First published in That's Zhejiang on 1 March 2012.
Blending in is a big part of what living in China is about, but putting on the full look might be a bit overwhelming. The aim is really to flaunt one really colourful vintage Chinese piece, and have it mingle along with your understated contemporary clothing, which should be in plain shades like black, white, or beige. Let’s see what traditional bits and pieces we can throw on along with our daily sweats to create an oriental look with a modern touch!
The customary Chinese wedding dress, also known as kwan kwa, consists of a top and skirt combo made of fine red silk with intricate gold and silver dragon-phoenix embroidery. Putting on the entire costume for a laid back weekend look is a tad bit over the top, but pairing the fine embroidered top with a pair of tampered jeans and black satin pumps will definitely make a rather chic look during the summer, with its mid length scallop sleeves. Check out Lucky Embroidery, renowned kwan kwa tailor, who injects the Western appeal into their designs, and focuses upon accentuating your figure.
Embroidered shoes and slippers were once the favourites of upper class Shanghai tai-tais during the early 1900s, with the fine touch of silk and calf leather, finished with detailed embroidery. These babies can be worn as ballerina flats, paired with a loose fitting shirt and a pair of snug knee length pants, which would be good for casual Fridays at work. Sindart 1958 carries both classic designs as well as ones with a refreshing twist. They even provide custom made services for those who know exactly what they want.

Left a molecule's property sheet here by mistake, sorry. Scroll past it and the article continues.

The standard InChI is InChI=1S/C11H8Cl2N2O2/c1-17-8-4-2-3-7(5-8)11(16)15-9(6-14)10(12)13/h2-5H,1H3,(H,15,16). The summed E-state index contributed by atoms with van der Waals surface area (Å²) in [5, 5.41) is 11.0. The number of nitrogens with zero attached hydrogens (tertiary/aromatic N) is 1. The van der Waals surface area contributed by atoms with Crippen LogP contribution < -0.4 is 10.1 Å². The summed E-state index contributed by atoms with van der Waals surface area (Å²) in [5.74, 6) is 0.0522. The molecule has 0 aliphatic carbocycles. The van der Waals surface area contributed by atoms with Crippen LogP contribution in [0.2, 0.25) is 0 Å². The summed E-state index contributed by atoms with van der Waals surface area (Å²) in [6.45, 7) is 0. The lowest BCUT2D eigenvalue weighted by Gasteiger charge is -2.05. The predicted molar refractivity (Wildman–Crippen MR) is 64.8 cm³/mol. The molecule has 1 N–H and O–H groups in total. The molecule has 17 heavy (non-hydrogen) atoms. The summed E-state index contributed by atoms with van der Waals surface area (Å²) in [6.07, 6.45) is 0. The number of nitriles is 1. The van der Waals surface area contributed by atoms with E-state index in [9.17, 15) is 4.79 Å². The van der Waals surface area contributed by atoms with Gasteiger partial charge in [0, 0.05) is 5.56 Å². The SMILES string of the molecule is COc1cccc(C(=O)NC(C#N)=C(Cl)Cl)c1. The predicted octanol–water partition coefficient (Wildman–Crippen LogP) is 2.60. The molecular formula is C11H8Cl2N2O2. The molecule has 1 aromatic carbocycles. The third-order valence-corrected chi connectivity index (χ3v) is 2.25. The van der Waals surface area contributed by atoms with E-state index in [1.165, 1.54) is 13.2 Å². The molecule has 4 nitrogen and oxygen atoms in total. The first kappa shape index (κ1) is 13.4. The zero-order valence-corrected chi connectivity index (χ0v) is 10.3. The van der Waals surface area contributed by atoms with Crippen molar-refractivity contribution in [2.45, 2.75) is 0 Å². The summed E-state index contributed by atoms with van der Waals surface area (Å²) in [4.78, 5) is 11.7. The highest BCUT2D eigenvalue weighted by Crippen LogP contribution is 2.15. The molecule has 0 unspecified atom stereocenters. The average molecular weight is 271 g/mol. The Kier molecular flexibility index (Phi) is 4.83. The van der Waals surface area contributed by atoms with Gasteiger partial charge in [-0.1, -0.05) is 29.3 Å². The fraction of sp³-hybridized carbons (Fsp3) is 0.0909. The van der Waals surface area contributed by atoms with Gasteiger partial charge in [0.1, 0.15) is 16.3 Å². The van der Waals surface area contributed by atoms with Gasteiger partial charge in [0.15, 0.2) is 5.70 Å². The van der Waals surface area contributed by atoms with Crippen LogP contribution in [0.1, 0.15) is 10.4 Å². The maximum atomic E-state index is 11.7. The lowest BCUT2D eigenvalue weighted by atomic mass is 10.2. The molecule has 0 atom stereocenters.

Cosmetic jewelry is a great way to jazz up your Chinese look without having to invest a fortune. Chu Yee Shing, a shop so famous its name actually replaced the word for cosmetic jewelry in Cantonese, carries traditional wedding necklaces, earrings, dragon-phoenix bangles, and even iconic double happiness pendants. These glaringly gold pieces will spice up a plain black crewneck dress. Mixing it with black patent leather heels and dark-coloured pashima, it will accentuate your mysterious look for lingering around art galleries and museums with.
Splendid Fashion gathered a group of experienced textile workers, and utilise their skills in fabricating innovative designs with their crafts accumulated from last century. Pair their quaint bags with what you normally wear for weekends to pick up your groceries or even a quick stroll at the city centre.
Sandalwood fan dates back to ancient China, and are wondrously useful when you are hopping in and out of the air conditioning during summer. With elaborate carvings, they make a delicate part of your wardrobe. Pop one from Cheung Shing Sandalwood Fans in your purse, and pull it out when the heat becomes unbearable. Or perhaps even just for sniffing the alluring scent.
Lucky Embroidery: http://www.lucky688.com/
Sindart 1958: http://www.sindart1958.com/
Chu Yee Shing: http://www.lifeworkshop.org.hk/smallshopstreet/noshutcompany.html
Splendid Fashion: http://www.lok-kwan.org.hk/clothing.htm
Cheung Shing Sandalwood Fans: http://www.179.hk/CusSP_CheungShingFan_TC.html